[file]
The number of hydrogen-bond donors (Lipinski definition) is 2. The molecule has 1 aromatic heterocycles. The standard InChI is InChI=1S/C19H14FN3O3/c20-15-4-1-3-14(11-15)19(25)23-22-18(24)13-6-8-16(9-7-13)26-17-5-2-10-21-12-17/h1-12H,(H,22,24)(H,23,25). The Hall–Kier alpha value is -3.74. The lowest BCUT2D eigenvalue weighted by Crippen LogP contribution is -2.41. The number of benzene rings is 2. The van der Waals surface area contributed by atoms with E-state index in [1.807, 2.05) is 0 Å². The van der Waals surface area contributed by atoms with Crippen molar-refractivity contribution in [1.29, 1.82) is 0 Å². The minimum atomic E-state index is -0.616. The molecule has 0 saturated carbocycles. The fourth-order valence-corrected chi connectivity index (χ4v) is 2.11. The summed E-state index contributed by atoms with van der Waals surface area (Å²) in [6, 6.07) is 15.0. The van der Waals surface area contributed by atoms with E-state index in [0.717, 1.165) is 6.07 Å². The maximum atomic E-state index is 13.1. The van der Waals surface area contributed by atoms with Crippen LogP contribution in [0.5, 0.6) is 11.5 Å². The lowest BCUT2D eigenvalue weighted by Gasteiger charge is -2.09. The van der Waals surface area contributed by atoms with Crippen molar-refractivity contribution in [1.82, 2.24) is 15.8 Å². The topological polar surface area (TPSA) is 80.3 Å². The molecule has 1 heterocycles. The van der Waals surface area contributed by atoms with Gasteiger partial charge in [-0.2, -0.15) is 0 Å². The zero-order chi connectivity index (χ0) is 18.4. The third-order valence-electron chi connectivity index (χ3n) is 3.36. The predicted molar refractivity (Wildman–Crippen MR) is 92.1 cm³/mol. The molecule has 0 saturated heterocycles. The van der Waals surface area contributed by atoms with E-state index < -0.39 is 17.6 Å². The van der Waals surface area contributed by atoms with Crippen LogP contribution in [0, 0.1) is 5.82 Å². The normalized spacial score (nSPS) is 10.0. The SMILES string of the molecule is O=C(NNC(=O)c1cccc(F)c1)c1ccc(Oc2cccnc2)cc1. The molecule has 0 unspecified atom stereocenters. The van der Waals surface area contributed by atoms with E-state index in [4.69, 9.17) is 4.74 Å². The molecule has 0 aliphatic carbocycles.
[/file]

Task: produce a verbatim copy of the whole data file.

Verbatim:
The number of hydrogen-bond donors (Lipinski definition) is 2. The molecule has 1 aromatic heterocycles. The standard InChI is InChI=1S/C19H14FN3O3/c20-15-4-1-3-14(11-15)19(25)23-22-18(24)13-6-8-16(9-7-13)26-17-5-2-10-21-12-17/h1-12H,(H,22,24)(H,23,25). The Hall–Kier alpha value is -3.74. The lowest BCUT2D eigenvalue weighted by Crippen LogP contribution is -2.41. The number of benzene rings is 2. The van der Waals surface area contributed by atoms with E-state index in [1.807, 2.05) is 0 Å². The van der Waals surface area contributed by atoms with Crippen molar-refractivity contribution in [1.29, 1.82) is 0 Å². The minimum atomic E-state index is -0.616. The molecule has 0 saturated carbocycles. The fourth-order valence-corrected chi connectivity index (χ4v) is 2.11. The summed E-state index contributed by atoms with van der Waals surface area (Å²) in [6, 6.07) is 15.0. The van der Waals surface area contributed by atoms with E-state index in [0.717, 1.165) is 6.07 Å². The maximum atomic E-state index is 13.1. The van der Waals surface area contributed by atoms with Crippen LogP contribution in [0.5, 0.6) is 11.5 Å². The lowest BCUT2D eigenvalue weighted by Gasteiger charge is -2.09. The van der Waals surface area contributed by atoms with Crippen molar-refractivity contribution in [1.82, 2.24) is 15.8 Å². The topological polar surface area (TPSA) is 80.3 Å². The molecule has 1 heterocycles. The van der Waals surface area contributed by atoms with Gasteiger partial charge in [-0.2, -0.15) is 0 Å². The zero-order chi connectivity index (χ0) is 18.4. The third-order valence-electron chi connectivity index (χ3n) is 3.36. The predicted molar refractivity (Wildman–Crippen MR) is 92.1 cm³/mol. The molecule has 0 saturated heterocycles. The van der Waals surface area contributed by atoms with E-state index < -0.39 is 17.6 Å². The van der Waals surface area contributed by atoms with Crippen LogP contribution in [0, 0.1) is 5.82 Å². The normalized spacial score (nSPS) is 10.0. The SMILES string of the molecule is O=C(NNC(=O)c1cccc(F)c1)c1ccc(Oc2cccnc2)cc1. The molecule has 0 unspecified atom stereocenters. The van der Waals surface area contributed by atoms with E-state index in [4.69, 9.17) is 4.74 Å². The molecule has 0 aliphatic carbocycles.